Integrated circuit developer Burr-Brown hopes to offer ultrasound manufacturers more choice in products that block out extraneous return noise and amplify signals clearly. Burr-Brown’s VCA2612 voltage-controlled attenuator follows the Tucson-based
Integrated circuit developer Burr-Brown hopes to offer ultrasound manufacturers more choice in products that block out extraneous return noise and amplify signals clearly.
Burr-Browns VCA2612 voltage-controlled attenuator follows the Tucson-based companys 8-bit analog-to-digital converters, the ADS830 and ADS831 (SCAN 6/24/98) to market.
Ultrasound companies have purchased about 1000 experimental quantities of VCA2612 amplifiers to see how they perform, said Mike Koen, Burr-Browns manager of high-speed product development.
The chip is being evaluated worldwide, he said.
In an ultrasound system, signals reflected from tissue close to the surface are received quickly and require no amplification, while signals received from reflections off the deepest tissue require amplification. These signals are at such low power levels that noise in the receiving channel gets in the way of the ultrasound system imaging well. The VCA2612 is a low-noise, variable-gain amplifier with the ability to change gain so return echoes are captured without distortion, Koen said.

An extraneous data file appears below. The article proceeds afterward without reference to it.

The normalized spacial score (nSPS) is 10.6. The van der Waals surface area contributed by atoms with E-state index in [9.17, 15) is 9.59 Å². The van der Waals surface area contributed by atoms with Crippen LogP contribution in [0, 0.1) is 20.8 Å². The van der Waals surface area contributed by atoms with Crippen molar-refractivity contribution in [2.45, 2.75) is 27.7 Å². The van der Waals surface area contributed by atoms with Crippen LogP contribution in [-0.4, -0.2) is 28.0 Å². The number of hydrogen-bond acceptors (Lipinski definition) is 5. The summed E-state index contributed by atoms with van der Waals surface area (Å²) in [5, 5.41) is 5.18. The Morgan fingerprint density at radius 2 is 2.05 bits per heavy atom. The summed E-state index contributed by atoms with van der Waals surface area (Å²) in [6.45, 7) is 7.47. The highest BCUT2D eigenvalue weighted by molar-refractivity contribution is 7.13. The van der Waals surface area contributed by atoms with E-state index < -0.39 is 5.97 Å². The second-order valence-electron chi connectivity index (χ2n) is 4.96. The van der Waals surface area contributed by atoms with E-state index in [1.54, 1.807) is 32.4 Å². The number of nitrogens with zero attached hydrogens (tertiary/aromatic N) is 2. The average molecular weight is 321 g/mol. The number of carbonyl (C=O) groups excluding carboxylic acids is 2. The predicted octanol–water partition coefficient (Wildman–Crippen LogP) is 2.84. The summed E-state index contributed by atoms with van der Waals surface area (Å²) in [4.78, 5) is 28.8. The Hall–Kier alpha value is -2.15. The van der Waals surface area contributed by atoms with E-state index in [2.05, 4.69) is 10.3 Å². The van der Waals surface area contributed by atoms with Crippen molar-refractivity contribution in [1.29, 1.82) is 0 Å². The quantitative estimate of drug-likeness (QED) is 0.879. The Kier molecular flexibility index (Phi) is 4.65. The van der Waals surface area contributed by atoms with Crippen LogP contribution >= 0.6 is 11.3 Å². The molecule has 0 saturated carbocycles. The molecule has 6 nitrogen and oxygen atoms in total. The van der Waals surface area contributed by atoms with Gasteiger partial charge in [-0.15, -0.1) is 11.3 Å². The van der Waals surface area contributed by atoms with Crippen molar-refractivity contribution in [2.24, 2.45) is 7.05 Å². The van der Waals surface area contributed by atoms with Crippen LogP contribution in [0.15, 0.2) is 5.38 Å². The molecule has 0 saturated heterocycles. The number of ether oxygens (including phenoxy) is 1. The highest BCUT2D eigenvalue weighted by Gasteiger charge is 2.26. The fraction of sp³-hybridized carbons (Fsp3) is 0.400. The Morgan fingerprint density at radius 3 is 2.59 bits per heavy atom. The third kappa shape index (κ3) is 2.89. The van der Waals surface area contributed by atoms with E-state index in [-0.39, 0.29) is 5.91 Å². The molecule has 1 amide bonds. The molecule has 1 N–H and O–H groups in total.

The VCA2612 also contains ADC capabilities. The output of the VCA2612 chip goes to another chip and converts the energy to digital form so an image is created on a computer screen. Burr-Brown started developing the VCA2612 after asking purchasers of the ADS830 and ADS831 if there were any other features of circuit chips that could improve their systems, Koen said.
We have to give them a reason to switch over to our chip rather than (stay with) the original chip that is already on the market, he added.
The amplifying abilities of the VCA2612 can be adjusted according to the part of the body the sonographer wants to image.